The United States began the new year with more of the same with respect to its approach to containing Iran -- more sanctions. These new sanctions are likely to have a measurable impact on companies in various industries, but particularly in the energy sector. Below are recent developments of which energy companies should be particularly aware.
Iran Freedom and Counter-Proliferation Act of 2012
On January 2, 2013, as part of the National Defense Authorization Act for Fiscal Year 2013, President Obama signed into law the Iran Freedom and Counter-Proliferation Act of 2012 (“IFCP”). Among other things, the ICFP designates as entities of proliferation concern those parties that operate ports in Iran and those in the energy, shipping, and shipbuilding sectors of Iran, such as the National Iranian Oil Company, the National Iranian Tanker Company, and the Islamic Republic of Iran Shipping Lines, and gives the President until July 1, 2013 to block all property and interests in property of these and other parties. The IFCP also subjects to sanctions parties who sell, supply, or transfer to or from Iran certain precious, raw, or semi-finished metals and other materials, or significant goods or services used in connection with the energy, shipbuilding, or shipping sectors. Some of these sanctions with respect to the energy, shipping, and ship building sectors of Iran do not apply to the following: (1) those countries that have obtained a waiver with respect to the purchase of petroleum or petroleum products under Section 1245(d)(4)(B) of the National Defense Authorization Act for Fiscal Year 2012 (“NDAA 2012”); (2) the importation of goods under specific designated circumstances; and (3) the sale, supply, or transfer to or from Iran of natural gas.
Furthermore, the IFCP exempts from various sanctions certain natural gas projects, namely those subject to an exception under Section 603 of the Iran Threat Reduction and Syria Human Rights Act of 2012 (“TRA”). Such natural gas projects include activities related to the development of natural gas and the construction and operation of a pipeline to transport natural gas from Azerbaijan to Turkey and Europe, which will provide energy security and independence to Turkey and Europe. A natural gas project must have been initiated before August 10, 2012 pursuant to a production-sharing agreement or a necessary ancillary agreement entered into with, or a license granted by, the government of a country other than Iran. This exception was written with the Shah Deniz II natural gas project in mind, which is operated by BP and involves the following companies as shareholders: Statoil ASA, the State Oil Co. of Azerbaijan, Total SA, Lukoil Holdings, Turkish Petrolium, and Naftiran Intertrade Co., a Swiss-based subsidiary of state-owned National Iranian Oil Company.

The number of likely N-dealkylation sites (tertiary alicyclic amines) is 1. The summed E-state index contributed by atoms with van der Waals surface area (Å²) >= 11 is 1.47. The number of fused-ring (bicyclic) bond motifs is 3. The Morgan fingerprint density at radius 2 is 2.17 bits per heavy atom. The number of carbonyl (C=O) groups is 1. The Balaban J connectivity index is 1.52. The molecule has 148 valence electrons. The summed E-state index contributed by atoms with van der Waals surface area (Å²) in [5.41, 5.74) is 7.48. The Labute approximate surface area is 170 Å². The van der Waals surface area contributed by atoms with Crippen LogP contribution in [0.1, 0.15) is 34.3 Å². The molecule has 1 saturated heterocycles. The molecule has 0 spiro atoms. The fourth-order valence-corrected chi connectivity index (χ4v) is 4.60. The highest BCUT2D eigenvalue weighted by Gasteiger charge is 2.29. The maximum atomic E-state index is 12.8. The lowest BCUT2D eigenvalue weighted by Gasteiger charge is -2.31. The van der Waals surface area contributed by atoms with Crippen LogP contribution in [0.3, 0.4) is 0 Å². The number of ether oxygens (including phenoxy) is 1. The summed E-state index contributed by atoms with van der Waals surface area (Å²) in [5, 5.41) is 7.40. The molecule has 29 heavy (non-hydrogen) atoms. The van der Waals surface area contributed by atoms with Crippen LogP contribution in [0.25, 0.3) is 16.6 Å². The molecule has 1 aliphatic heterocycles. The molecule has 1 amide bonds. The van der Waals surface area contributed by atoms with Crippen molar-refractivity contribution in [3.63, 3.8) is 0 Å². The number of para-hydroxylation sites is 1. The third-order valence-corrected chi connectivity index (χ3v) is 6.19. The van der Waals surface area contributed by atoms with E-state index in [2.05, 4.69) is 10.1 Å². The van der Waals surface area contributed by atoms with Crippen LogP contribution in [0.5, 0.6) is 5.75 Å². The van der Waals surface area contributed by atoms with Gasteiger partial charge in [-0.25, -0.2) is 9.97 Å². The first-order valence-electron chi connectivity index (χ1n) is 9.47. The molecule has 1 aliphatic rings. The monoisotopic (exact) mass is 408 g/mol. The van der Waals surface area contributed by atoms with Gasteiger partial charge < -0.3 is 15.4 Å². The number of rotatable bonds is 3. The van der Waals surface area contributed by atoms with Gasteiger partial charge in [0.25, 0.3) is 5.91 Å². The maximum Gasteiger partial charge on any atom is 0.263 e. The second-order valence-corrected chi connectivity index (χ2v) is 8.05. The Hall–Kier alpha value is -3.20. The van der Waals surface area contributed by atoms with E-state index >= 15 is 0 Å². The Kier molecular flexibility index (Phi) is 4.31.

Advisory Regarding Third-Country Exchange Houses And Trading Companies
On January 10, 2013, the Office of Foreign Assets Control (“OFAC”) issued an advisory (“Advisory”) regarding the use of third-country exchange houses and trading companies to evade U.S. sanctions against Iran. The Advisory warned of evasive practices by certain exchange houses and trading companies when moving funds on behalf of Iran, such as omitting references to Iranian addresses and names of Iranian persons or entities, as well as transmitting funds to or through the United States without referencing the involvement of Iran or designated persons. OFAC encouraged U.S. financial institutions to monitor diligently third-country exchange houses or trading companies exhibiting suspicious behavior. OFAC stressed that the Advisory “is not intended to suggest that U.S. financial institutions close accounts” for all such institutions, as not all third-country exchange houses or trading companies are “necessarily facilitating illicit finance.”
Disclosures To The SEC Regarding Sanctionable Activities Are Required Beginning In February
The Securities and Exchange Commission (“SEC”) reporting requirement included in Section 219 of the TRA takes effect on February 6, 2013. Under this reporting requirement, issuers must disclose in their annual or quarterly reports if they or their affiliates “knowingly” engaged in prohibited activities with respect to Iran, or in transactions or dealings with individuals whose property and interests in property are blocked by the U.S. Government. The disclosure must provide a detailed description of the activity, including the nature and extent of the activity, the gross revenues and net profits attributable to the activity, and whether the company or its affiliate intends to continue the activity. The SEC will be required to transmit these disclosures to the President and Congress, and to make then publicly available on the SEC’s website.
Public companies should review their activities and their affiliates’ activities with respect to transactions with Iran or entities (including vessels) subject to Iran’s jurisdiction, and should be prepared to disclose such activities in any quarterly and annual reports that must be filed with the SEC after February 6, 2013. A company must disclose any activities that occurred during the period covered by the report, which for a Form 10-K is the entire fiscal year. This requirement means, for example, that an issuer that files an annual report for the fiscal year ending December 31, 2012 is required to disclose reportable activities that took place between January 1, 2012 and December 31, 2012. Importantly, activities authorized by a U.S. federal department or agency need not be reported. This includes both general and specific licenses issued by OFAC, provided that all conditions of the applicable license are strictly observed.